Founders of Victimology
Criminologists Mendelsolm (1963) and Von Hentig (1948) are credited as being the first to theorize about victimology. They were particularly interested in victims of homicide. Mendelsolm was the first to develop the idea of “victim precipitation” which suggests that the victim of a crime had “an aptitude, although unconsciously, of being victimized,” explains Karola Dillenburger, in a 2007 article published The International Journal of Behavioral Consultation and Therapy, “A Behavior Analytic Perspective on Victimology.”
Mendelsolm proposed the term “victimology” in an effort to develop an independent field of study and perhaps a new discipline. Victimology, according to Mendelshom, “is not a branch of criminology but a science parallel to it,” explains Schafer. Mendelshom considered it “the reverse of criminology.”
Mendelsolm’s theory of victim precipitation proposed that victims look, think, and act differently than non-victims which increase their likelihood of becoming victims. Hentig “may have been the first to suggest that the victim himself is one of the many causes of a crime,” reports Schafer. Hentig held similar theories twenty years earlier and believed that “in a sense, the victim shapes and molds the criminal and his crime and that the relationship between perpetrator and victim may be much more intricate than our criminal law with its rough and mechanical definitions and destinations, would suggest,” and, therefore, continues Schafer, a “reciprocality exists between the criminal and victim.”
Types of Victims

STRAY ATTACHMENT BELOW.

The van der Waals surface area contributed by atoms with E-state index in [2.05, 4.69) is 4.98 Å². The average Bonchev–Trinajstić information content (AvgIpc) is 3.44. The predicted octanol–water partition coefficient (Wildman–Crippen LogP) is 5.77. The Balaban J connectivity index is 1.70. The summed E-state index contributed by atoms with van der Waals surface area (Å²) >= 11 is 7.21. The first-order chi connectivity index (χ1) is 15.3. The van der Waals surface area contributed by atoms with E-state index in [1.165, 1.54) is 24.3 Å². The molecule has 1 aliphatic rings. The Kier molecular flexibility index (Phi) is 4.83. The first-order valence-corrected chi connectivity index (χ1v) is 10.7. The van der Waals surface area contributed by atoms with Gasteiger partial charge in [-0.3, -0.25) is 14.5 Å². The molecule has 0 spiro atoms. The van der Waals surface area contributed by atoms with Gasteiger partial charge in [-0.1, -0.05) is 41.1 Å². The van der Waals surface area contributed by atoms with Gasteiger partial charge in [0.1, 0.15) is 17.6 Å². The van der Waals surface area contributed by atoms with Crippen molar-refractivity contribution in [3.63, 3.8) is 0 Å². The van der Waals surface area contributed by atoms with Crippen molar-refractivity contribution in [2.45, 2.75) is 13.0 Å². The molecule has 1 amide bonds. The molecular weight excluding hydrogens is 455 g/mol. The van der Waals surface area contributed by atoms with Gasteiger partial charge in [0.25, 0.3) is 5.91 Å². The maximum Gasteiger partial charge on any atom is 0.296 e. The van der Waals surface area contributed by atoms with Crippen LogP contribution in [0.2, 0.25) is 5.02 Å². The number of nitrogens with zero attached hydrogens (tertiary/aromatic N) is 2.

Hentig is also credited with the categorization of victims on the basis of their personality types. Hentig labeled victim types as the depressive, greedy, wonton, and tormentor. The “depressive” types, according to Hentig, “were the easiest target” because they were careless and unsuspecting. The “greedy” types were “easily deceived because of their insatiability” and the “wonton” type was vulnerable because of their “neediness.” The “tormentor” type was “attacked by the victim of his abuse.”
More currently, victims are categorized based on the type of crime committed against them. There are victims of natural disasters, accidents, mass homicide, bodily injury and personal injury. This list is not all inclusive but demonstrates the variety of ways the average citizen can quickly become a victim.
Societal attitudes towards victims rise and fall in relation to the prevailing attitude of the times. The prevailing attitude is reflected by the ideology of the ruling power structure. Through legislative changes or presidential speeches, the pendulum swings. The pendulum swings slowly.
The pendulum swings too slowly for the victim. It has been over 66 years since Hentig first theorized about victimology. It has been over 50 years since Mendelsolm refined Hentig’s theory. It has taken until the 21st century for most citizens to recognize the need to not only prosecute the criminal, but also to seek substantial ways to restore the victim through moral support and monetary means in an effort to repair the psychological damage and financial loss most victims suffer at the hands of one criminal. Instead of spending millions of dollars on one more monument to memorialize the dead, maybe we should spend more money on the living.